Bright and Brief
HARRISBURG, Pa. (AP) _ They hit the ceiling at the Internal Revenue Service when somebody smelled a rat. But the stink turned out to be a big, dead snake in the overhead and figuring how it got there is taxing the IRS.
Maintenance workers found the decaying body of a 4-foot-long snake in the ceiling Monday, after IRS workers on the sixth floor of the federal building called for help.
James Carmody, IRS district director, said the workers first thought the smell was natural gas, then a dead rat. IRS agent Donna Lodholz, who climbed a ladder to investigate, found the snake’s body and help was summoned.
The multicolored snake appeared to be a boa constrictor, and Carmody said a sinister motive for its presence had been ruled out.
The snake apparently was disposed of by the maintenance crew before it could be positively identified.
John Groves, curator of reptiles for the Philadelphia Zoo, said the snake could have been a species found in Pennsylvania that got inside to hibernate for the winter. ″They don’t make much noise,″ he said.
Groves said it is possible for a snake to survive in the building if it could find food and water.
″I’ve never noticed any rats or mice around the building, so maybe that’s the reason,″ Carmody said.
MERIDIAN, Miss. (AP) - When Hartley Peavey throws a birthday party, he expects a little feedback.
Peavey expects more than 1,000 guests from all 50 states and several foreign countries to attend the 25th anniversary party for his Meridian-based company, Peavy Electronics, famed for its rock ‘n’ roll amplifiers.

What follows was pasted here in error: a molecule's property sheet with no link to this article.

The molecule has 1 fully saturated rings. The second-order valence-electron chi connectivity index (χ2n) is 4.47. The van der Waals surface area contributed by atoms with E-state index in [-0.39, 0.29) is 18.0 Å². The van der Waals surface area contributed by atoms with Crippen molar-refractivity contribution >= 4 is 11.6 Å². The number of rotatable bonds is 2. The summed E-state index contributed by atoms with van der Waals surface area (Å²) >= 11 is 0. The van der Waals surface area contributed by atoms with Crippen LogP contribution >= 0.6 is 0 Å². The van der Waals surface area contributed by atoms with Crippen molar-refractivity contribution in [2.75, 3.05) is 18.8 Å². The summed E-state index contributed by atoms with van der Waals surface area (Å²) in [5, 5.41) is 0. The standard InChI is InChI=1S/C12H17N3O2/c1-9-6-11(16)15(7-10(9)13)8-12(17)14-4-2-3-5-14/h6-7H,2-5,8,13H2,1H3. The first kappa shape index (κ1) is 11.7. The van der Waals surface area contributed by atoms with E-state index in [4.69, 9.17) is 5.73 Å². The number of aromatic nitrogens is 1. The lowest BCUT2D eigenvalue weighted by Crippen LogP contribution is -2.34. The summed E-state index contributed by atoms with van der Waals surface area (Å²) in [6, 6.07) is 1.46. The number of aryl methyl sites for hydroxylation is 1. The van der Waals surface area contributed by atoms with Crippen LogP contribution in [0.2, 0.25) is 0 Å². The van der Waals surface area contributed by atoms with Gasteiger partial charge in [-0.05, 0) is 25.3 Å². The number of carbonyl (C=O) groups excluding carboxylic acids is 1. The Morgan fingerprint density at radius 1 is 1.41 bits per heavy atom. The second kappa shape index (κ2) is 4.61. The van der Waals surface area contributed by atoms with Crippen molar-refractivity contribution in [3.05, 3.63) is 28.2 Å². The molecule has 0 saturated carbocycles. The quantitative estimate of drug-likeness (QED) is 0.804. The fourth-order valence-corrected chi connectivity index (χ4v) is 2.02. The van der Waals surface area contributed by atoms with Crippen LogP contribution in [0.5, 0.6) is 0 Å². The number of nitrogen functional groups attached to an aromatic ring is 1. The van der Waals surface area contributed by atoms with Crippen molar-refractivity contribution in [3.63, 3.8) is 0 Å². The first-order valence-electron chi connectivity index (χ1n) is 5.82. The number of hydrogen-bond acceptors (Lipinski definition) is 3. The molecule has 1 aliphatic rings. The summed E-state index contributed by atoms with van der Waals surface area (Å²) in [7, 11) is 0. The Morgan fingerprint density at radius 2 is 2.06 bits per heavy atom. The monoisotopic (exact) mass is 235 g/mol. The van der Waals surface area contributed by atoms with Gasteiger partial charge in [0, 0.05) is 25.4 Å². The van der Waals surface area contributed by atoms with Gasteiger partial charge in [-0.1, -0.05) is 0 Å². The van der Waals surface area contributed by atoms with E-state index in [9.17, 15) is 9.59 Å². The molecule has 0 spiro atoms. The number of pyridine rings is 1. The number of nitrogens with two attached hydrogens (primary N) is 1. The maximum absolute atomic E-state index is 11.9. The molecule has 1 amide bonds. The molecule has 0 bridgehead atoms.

Company spokesman Jerry Hess said Peavey already has booked half of Meridian’s 1,400 hotel rooms for the June 12-14 event, and may need more. The Lauderdale County Tourism Commission estimates the party will put $420,000 into the local encomomy.
Most guests will be dealers and distributors of Peavy products, which the privately owned company exports to 102 countries. Peavey also has a plant in Britain and distribution centers in Canada and the Netherlands.
For a grand finale, Peavey will throw an outdoor concert featuring two single performers and two groups. Some famous people?
″We can’t announce who they are,″ Hess said.
MELBOURNE, Fla. (AP) - Hundreds of thousands of spring breakers are descending on Florida for beer and bikinis, but 17 American University students are spending the week helping to build houses for the needy.
The eight men and nine women who arrived Sunday from Washington, D.C., are putting in eight-hour work days, eating at churches and spending the night in sleeping bags on the floor of the Holy Trinity Episcopal Church.
″This group really wants to work,″ said Joy Willard-Williford, project director for the South Brevard Habitat for Humanity. ″They came with their hammers and tools and their nail aprons on. They were all decked out.″
The university’s Habitat chapter has more than 200 members and about 50 are spending spring break building homes in various communities, said Kate Hochberg, 20, a group leader.
The students plan on taking a day off Thursday. Half will head for the beach and the others to Disney World.
Ms. Willard-Williford said she initially suspected the students’ motives when they they asked how far they would be from Daytona Beach, the spring break’s hot spot for beery blowouts.
As it turned out, she said, they wanted to attend an Amnesty International rally.